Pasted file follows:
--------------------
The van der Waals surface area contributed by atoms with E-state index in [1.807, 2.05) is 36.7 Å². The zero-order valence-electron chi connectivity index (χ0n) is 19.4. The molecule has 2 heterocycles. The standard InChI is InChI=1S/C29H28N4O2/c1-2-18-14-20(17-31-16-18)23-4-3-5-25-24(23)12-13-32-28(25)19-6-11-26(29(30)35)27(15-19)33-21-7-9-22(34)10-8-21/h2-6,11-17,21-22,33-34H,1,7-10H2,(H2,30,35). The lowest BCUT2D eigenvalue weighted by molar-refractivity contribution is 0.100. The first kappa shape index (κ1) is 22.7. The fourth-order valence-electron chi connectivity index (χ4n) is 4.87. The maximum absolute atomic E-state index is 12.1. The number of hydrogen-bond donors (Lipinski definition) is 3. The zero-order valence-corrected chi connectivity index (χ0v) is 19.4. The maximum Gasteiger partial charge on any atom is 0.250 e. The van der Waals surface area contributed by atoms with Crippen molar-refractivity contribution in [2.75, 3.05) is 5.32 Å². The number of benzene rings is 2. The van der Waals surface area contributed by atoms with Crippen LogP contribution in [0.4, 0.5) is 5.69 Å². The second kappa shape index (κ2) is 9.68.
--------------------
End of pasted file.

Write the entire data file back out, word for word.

The van der Waals surface area contributed by atoms with E-state index in [1.807, 2.05) is 36.7 Å². The zero-order valence-electron chi connectivity index (χ0n) is 19.4. The molecule has 2 heterocycles. The standard InChI is InChI=1S/C29H28N4O2/c1-2-18-14-20(17-31-16-18)23-4-3-5-25-24(23)12-13-32-28(25)19-6-11-26(29(30)35)27(15-19)33-21-7-9-22(34)10-8-21/h2-6,11-17,21-22,33-34H,1,7-10H2,(H2,30,35). The lowest BCUT2D eigenvalue weighted by molar-refractivity contribution is 0.100. The first kappa shape index (κ1) is 22.7. The fourth-order valence-electron chi connectivity index (χ4n) is 4.87. The maximum absolute atomic E-state index is 12.1. The number of hydrogen-bond donors (Lipinski definition) is 3. The zero-order valence-corrected chi connectivity index (χ0v) is 19.4. The maximum Gasteiger partial charge on any atom is 0.250 e. The van der Waals surface area contributed by atoms with Crippen molar-refractivity contribution in [2.75, 3.05) is 5.32 Å². The number of benzene rings is 2. The van der Waals surface area contributed by atoms with Crippen LogP contribution in [0.4, 0.5) is 5.69 Å². The second kappa shape index (κ2) is 9.68.